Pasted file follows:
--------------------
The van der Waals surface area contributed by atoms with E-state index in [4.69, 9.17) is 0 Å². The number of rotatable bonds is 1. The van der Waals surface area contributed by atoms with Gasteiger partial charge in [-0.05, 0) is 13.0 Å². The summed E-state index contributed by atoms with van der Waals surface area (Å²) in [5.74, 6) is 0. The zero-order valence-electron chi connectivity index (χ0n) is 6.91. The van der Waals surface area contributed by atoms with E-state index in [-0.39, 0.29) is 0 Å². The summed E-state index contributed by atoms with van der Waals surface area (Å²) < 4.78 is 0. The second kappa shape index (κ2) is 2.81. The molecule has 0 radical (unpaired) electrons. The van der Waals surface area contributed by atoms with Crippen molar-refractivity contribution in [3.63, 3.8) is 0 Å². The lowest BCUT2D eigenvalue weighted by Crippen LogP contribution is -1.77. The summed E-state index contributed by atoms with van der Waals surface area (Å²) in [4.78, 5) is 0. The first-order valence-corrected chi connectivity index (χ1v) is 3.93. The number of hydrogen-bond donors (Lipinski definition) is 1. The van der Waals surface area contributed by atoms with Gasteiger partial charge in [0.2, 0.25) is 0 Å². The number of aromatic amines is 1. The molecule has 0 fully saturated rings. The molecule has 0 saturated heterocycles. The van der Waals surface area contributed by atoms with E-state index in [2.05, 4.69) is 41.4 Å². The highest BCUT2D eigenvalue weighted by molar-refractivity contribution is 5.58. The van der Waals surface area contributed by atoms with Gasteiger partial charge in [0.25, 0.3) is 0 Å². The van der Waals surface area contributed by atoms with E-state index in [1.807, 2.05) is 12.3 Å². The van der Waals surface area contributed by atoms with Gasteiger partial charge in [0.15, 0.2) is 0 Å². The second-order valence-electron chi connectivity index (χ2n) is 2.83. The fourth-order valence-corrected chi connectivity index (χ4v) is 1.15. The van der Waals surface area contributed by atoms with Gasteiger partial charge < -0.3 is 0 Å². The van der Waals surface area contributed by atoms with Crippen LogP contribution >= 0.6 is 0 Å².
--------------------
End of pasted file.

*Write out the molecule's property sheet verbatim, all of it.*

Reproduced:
The van der Waals surface area contributed by atoms with E-state index in [4.69, 9.17) is 0 Å². The number of rotatable bonds is 1. The van der Waals surface area contributed by atoms with Gasteiger partial charge in [-0.05, 0) is 13.0 Å². The summed E-state index contributed by atoms with van der Waals surface area (Å²) in [5.74, 6) is 0. The zero-order valence-electron chi connectivity index (χ0n) is 6.91. The van der Waals surface area contributed by atoms with E-state index in [-0.39, 0.29) is 0 Å². The summed E-state index contributed by atoms with van der Waals surface area (Å²) < 4.78 is 0. The second kappa shape index (κ2) is 2.81. The molecule has 0 radical (unpaired) electrons. The van der Waals surface area contributed by atoms with Crippen molar-refractivity contribution in [3.63, 3.8) is 0 Å². The lowest BCUT2D eigenvalue weighted by Crippen LogP contribution is -1.77. The summed E-state index contributed by atoms with van der Waals surface area (Å²) in [4.78, 5) is 0. The first-order valence-corrected chi connectivity index (χ1v) is 3.93. The number of hydrogen-bond donors (Lipinski definition) is 1. The van der Waals surface area contributed by atoms with Gasteiger partial charge in [0.2, 0.25) is 0 Å². The number of aromatic amines is 1. The molecule has 0 fully saturated rings. The molecule has 0 saturated heterocycles. The van der Waals surface area contributed by atoms with E-state index in [2.05, 4.69) is 41.4 Å². The highest BCUT2D eigenvalue weighted by molar-refractivity contribution is 5.58. The van der Waals surface area contributed by atoms with Gasteiger partial charge in [0.25, 0.3) is 0 Å². The van der Waals surface area contributed by atoms with E-state index in [1.807, 2.05) is 12.3 Å². The van der Waals surface area contributed by atoms with Gasteiger partial charge in [0.15, 0.2) is 0 Å². The second-order valence-electron chi connectivity index (χ2n) is 2.83. The fourth-order valence-corrected chi connectivity index (χ4v) is 1.15. The van der Waals surface area contributed by atoms with Gasteiger partial charge < -0.3 is 0 Å². The van der Waals surface area contributed by atoms with Crippen LogP contribution >= 0.6 is 0 Å².